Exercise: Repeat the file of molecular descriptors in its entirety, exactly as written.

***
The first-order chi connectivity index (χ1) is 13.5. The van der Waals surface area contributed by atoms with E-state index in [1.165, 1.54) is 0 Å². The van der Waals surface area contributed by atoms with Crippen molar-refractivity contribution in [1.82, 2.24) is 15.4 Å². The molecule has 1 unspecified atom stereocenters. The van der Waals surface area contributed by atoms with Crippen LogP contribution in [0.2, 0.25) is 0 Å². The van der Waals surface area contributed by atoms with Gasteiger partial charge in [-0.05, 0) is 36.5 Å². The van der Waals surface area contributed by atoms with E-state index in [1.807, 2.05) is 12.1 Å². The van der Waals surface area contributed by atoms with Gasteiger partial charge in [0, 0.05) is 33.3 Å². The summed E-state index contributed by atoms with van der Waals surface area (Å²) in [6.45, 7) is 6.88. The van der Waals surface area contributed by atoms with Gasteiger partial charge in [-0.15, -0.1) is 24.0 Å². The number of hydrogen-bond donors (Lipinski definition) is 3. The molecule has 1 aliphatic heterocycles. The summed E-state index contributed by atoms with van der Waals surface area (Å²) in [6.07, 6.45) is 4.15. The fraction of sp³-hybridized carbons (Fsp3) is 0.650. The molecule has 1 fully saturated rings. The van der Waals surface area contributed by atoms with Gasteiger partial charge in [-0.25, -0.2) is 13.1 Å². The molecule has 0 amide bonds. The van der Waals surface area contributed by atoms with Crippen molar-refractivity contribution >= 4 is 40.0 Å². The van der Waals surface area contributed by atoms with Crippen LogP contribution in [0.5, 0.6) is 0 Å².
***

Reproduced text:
The first-order chi connectivity index (χ1) is 13.5. The van der Waals surface area contributed by atoms with E-state index in [1.165, 1.54) is 0 Å². The van der Waals surface area contributed by atoms with Crippen molar-refractivity contribution in [1.82, 2.24) is 15.4 Å². The molecule has 1 unspecified atom stereocenters. The van der Waals surface area contributed by atoms with Crippen LogP contribution in [0.2, 0.25) is 0 Å². The van der Waals surface area contributed by atoms with Gasteiger partial charge in [-0.05, 0) is 36.5 Å². The van der Waals surface area contributed by atoms with E-state index in [1.807, 2.05) is 12.1 Å². The van der Waals surface area contributed by atoms with Gasteiger partial charge in [0, 0.05) is 33.3 Å². The summed E-state index contributed by atoms with van der Waals surface area (Å²) in [6.45, 7) is 6.88. The van der Waals surface area contributed by atoms with Gasteiger partial charge in [-0.15, -0.1) is 24.0 Å². The number of hydrogen-bond donors (Lipinski definition) is 3. The molecule has 1 aliphatic heterocycles. The summed E-state index contributed by atoms with van der Waals surface area (Å²) in [6.07, 6.45) is 4.15. The fraction of sp³-hybridized carbons (Fsp3) is 0.650. The molecule has 1 fully saturated rings. The van der Waals surface area contributed by atoms with Gasteiger partial charge in [-0.25, -0.2) is 13.1 Å². The molecule has 0 amide bonds. The van der Waals surface area contributed by atoms with Crippen molar-refractivity contribution >= 4 is 40.0 Å². The van der Waals surface area contributed by atoms with Crippen LogP contribution in [0.5, 0.6) is 0 Å².